The appropriate test for abuse of discretion is whether the trial courts decision exceeded the bounds of reason. When two or more inferences can reasonably be deduced from the facts, we have no authority to substitute our decision for that of the trial court. [Citation.] (Horning v. Shilberg, supra, 130 Cal.App.4th at p. 208209.) The trial courts denial of the motion to reopen was within the bounds of reason, and therefore was not an abuse of discretion.
III. The court erred when it failed to conduct a trial regarding fair rental value.
Egal and Tamar argue that an evidentiary hearing was necessary to address their claim that the restitution amount was based on an erroneous calculation of the fair rental value of the property. They dispute the fair rental value provided by the referees real estate expert and used by the referee, claiming that the appropriate amount was that recommended by their real estate expert.
Egal and Tamar requested an evidentiary hearing on March 14, 2008, the day after the referee submitted his report. At the March 14 hearing, the court clarified that both parties had submitted comments on drafts of the report to the referee. Egal and Tamars counsel indicated that she might make a request for sort of an evidentiary hearing . . . as to certain of the issues, and the court stated that it would decide whether an evidentiary hearing was necessary after reading submissions from the parties.
At the further hearing on May 2, 2008 the court declined to hold an evidentiary hearing because there was much back and forth between the parties and the referee, and the referee had prepared preliminary, draft, and tentative reports, giving the parties opportunities to object. The court concluded The whole point of . . . establishing the referee, which I again point out, [Egal and Tamars counsel], you asked for . . . was to allow someone with the necessary expertise to assess the information regarding this business. . . .  . . .  I am certainly not going to delay this any longer, and I am certainly not going to substitute myself as the fact-finder on these issues . . . . Egal and Tamars counsel rejoined that they objected to the estimate of fair rental value: On the rent, [the referee] . . . picked one person and got an estimate. The estimate was not for a Midas-type of business, it was just for offices. We also got an estimate which was actually in writing.  [The referee] did not get an estimate in writing from his alleged expert. We have an expert in writing. He has comparables and the rental value is much less. Counsel also claimed that this issue of unreported income . . . I think [the referee] made it up.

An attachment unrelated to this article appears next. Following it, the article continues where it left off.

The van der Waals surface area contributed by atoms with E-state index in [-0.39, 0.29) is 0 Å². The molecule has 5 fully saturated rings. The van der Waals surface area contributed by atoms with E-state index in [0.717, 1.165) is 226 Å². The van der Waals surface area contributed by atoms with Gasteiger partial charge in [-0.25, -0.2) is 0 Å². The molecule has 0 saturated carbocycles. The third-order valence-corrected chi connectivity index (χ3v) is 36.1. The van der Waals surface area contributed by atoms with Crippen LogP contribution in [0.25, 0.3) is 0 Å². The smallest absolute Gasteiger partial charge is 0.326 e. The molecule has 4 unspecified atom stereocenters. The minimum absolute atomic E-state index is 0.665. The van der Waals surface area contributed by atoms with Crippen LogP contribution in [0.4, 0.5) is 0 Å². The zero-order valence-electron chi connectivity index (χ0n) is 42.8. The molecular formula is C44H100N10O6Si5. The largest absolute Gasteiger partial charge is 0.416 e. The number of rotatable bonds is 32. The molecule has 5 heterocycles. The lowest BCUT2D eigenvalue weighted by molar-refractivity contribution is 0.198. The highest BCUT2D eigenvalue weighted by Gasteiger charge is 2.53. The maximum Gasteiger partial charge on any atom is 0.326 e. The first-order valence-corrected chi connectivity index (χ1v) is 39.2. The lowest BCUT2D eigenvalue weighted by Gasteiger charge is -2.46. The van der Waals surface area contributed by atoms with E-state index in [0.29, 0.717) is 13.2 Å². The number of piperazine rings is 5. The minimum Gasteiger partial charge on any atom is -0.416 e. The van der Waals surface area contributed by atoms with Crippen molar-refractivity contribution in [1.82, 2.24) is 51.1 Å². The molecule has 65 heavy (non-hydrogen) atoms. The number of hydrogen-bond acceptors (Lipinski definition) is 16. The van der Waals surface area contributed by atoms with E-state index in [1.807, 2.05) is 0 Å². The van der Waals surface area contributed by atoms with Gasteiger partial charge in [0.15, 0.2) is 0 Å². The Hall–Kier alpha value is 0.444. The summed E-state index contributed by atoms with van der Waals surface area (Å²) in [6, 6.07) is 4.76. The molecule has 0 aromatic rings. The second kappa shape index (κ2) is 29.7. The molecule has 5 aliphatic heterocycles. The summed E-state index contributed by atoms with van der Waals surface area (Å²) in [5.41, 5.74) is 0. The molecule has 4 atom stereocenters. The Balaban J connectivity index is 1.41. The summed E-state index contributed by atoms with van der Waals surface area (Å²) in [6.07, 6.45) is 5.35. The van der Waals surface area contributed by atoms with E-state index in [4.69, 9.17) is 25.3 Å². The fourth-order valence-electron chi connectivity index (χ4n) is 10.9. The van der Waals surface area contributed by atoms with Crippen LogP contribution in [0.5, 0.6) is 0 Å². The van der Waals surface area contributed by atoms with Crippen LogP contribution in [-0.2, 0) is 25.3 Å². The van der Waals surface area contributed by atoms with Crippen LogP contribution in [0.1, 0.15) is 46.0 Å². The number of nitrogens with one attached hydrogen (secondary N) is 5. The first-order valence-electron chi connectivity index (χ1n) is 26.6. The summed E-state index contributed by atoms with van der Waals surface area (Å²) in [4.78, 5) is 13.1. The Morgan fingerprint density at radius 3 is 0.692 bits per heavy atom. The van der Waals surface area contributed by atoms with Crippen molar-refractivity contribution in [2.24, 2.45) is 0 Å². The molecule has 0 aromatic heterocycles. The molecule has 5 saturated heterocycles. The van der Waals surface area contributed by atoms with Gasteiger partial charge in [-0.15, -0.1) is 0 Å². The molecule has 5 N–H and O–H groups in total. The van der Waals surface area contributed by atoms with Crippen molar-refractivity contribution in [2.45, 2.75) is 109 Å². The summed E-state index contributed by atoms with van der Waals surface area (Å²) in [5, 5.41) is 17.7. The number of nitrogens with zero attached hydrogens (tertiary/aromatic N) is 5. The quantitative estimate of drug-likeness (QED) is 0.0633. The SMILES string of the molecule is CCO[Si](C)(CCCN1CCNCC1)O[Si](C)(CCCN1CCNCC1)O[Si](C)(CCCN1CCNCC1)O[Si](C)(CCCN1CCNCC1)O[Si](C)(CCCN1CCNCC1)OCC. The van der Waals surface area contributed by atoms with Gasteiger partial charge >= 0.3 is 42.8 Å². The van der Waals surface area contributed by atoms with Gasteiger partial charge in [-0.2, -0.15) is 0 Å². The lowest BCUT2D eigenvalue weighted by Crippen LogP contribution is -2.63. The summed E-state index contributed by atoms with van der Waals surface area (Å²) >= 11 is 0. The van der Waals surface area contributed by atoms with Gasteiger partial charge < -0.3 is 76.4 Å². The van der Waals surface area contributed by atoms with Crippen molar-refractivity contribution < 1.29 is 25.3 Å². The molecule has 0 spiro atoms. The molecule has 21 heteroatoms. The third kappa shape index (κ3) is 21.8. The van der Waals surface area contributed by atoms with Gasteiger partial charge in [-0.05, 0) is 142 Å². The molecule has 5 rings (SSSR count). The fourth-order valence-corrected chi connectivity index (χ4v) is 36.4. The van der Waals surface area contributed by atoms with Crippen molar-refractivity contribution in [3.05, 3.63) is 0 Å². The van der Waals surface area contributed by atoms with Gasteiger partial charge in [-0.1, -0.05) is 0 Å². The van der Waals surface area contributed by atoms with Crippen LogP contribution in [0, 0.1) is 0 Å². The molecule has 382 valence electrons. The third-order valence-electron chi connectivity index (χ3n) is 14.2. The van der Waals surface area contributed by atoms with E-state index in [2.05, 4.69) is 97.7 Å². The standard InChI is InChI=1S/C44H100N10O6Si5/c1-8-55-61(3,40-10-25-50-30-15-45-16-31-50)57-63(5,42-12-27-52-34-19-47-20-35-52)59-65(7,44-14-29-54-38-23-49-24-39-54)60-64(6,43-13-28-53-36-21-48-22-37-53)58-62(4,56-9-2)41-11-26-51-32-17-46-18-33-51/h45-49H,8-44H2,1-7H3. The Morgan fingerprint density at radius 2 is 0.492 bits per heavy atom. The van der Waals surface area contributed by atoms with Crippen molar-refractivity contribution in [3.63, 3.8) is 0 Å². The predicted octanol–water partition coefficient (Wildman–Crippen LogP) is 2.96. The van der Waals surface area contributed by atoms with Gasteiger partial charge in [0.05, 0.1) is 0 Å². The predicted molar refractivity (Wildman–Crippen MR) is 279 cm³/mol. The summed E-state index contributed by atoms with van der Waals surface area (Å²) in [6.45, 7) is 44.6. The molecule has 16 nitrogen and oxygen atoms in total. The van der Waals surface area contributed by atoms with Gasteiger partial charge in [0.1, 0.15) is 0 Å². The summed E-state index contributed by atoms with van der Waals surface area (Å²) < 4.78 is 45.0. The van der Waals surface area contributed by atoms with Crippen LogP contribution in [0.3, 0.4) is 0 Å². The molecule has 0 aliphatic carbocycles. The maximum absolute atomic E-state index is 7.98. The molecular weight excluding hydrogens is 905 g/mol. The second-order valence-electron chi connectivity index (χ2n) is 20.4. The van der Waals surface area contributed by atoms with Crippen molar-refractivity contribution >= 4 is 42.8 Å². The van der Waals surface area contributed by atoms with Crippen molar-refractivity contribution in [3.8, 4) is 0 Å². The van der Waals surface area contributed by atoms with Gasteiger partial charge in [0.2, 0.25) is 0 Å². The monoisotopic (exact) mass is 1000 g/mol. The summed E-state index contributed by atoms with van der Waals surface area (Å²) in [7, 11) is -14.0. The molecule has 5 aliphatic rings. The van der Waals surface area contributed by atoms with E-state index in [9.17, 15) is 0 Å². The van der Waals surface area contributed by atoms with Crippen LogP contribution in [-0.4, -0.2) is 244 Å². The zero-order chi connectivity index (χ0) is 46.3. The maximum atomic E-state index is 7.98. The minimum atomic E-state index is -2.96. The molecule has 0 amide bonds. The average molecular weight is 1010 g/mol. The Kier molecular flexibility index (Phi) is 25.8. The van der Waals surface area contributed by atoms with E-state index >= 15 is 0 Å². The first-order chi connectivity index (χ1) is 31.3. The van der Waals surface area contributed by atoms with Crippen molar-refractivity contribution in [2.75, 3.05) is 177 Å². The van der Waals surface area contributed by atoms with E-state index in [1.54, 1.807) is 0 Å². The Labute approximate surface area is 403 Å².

Joe and Shoshanas counsel pointed out that the referees preliminary report in November 2007 indicated how the rent issue would be addressed and announced the expert to be consulted, and that Egal and Tamar had not put forward their rival expert until the day of the hearing. The court sustained an objection to the report of Egal and Tamars expert for lack of foundation. The court asked Joe and Shoshanas counsel to prepare a statement of decision, invited objections from Egal and Tamar, and stated: if I think, based on the objections, that a hearing is necessary, I will inform counsel.
The court issued its statement of decision on August 15, 2008, without an evidentiary hearing. In its August 15, 2008 minute order ruling on objections to the statement of decision, the court stated that Egal and Tamar had agreed to an accounting tasking the referee with determining fair rental value, had been presented as early as November 2007 with the opportunity to object to the referees calculation of fair rental value, and did not present new evidence to the referee on the issue. Instead, Egal and Tamar sought to present entirely new information regarding their alleged expert . . . directly to the court at the hearing on May 2, 2008. However, pursuant to the agreement of the parties and the order of the court, it was the referees responsibility to determine fair rental value. The fact that [Egal and Tamar] disagree with the referees determination in this regard is no reason to have an evidentiary hearing.